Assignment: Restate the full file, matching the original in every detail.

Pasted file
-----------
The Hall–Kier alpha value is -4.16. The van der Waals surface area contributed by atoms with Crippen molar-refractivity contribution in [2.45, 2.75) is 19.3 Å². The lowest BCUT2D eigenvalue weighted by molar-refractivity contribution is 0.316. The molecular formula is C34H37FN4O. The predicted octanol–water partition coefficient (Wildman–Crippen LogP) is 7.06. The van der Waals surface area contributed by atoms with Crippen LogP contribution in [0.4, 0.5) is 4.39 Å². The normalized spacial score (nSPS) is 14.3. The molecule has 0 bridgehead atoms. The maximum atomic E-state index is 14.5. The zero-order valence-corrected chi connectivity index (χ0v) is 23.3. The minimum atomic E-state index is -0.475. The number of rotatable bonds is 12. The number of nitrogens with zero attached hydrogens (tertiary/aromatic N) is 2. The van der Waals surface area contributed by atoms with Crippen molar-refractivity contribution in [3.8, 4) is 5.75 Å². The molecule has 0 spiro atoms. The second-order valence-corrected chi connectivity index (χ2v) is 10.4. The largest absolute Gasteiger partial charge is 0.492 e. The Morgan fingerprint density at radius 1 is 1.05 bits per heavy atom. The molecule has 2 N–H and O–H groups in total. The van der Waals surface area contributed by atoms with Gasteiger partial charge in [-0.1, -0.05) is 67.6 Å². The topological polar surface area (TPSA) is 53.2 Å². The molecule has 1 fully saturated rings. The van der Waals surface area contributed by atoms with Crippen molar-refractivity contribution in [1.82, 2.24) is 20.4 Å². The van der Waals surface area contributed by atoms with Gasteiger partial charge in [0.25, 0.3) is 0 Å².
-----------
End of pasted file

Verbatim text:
The Hall–Kier alpha value is -4.16. The van der Waals surface area contributed by atoms with Crippen molar-refractivity contribution in [2.45, 2.75) is 19.3 Å². The lowest BCUT2D eigenvalue weighted by molar-refractivity contribution is 0.316. The molecular formula is C34H37FN4O. The predicted octanol–water partition coefficient (Wildman–Crippen LogP) is 7.06. The van der Waals surface area contributed by atoms with Crippen LogP contribution in [0.4, 0.5) is 4.39 Å². The normalized spacial score (nSPS) is 14.3. The molecule has 0 bridgehead atoms. The maximum atomic E-state index is 14.5. The zero-order valence-corrected chi connectivity index (χ0v) is 23.3. The minimum atomic E-state index is -0.475. The number of rotatable bonds is 12. The number of nitrogens with zero attached hydrogens (tertiary/aromatic N) is 2. The van der Waals surface area contributed by atoms with Crippen molar-refractivity contribution in [3.8, 4) is 5.75 Å². The molecule has 0 spiro atoms. The second-order valence-corrected chi connectivity index (χ2v) is 10.4. The largest absolute Gasteiger partial charge is 0.492 e. The Morgan fingerprint density at radius 1 is 1.05 bits per heavy atom. The molecule has 2 N–H and O–H groups in total. The van der Waals surface area contributed by atoms with Gasteiger partial charge in [-0.1, -0.05) is 67.6 Å². The topological polar surface area (TPSA) is 53.2 Å². The molecule has 1 fully saturated rings. The van der Waals surface area contributed by atoms with Crippen molar-refractivity contribution in [1.82, 2.24) is 20.4 Å². The van der Waals surface area contributed by atoms with Gasteiger partial charge in [0.25, 0.3) is 0 Å².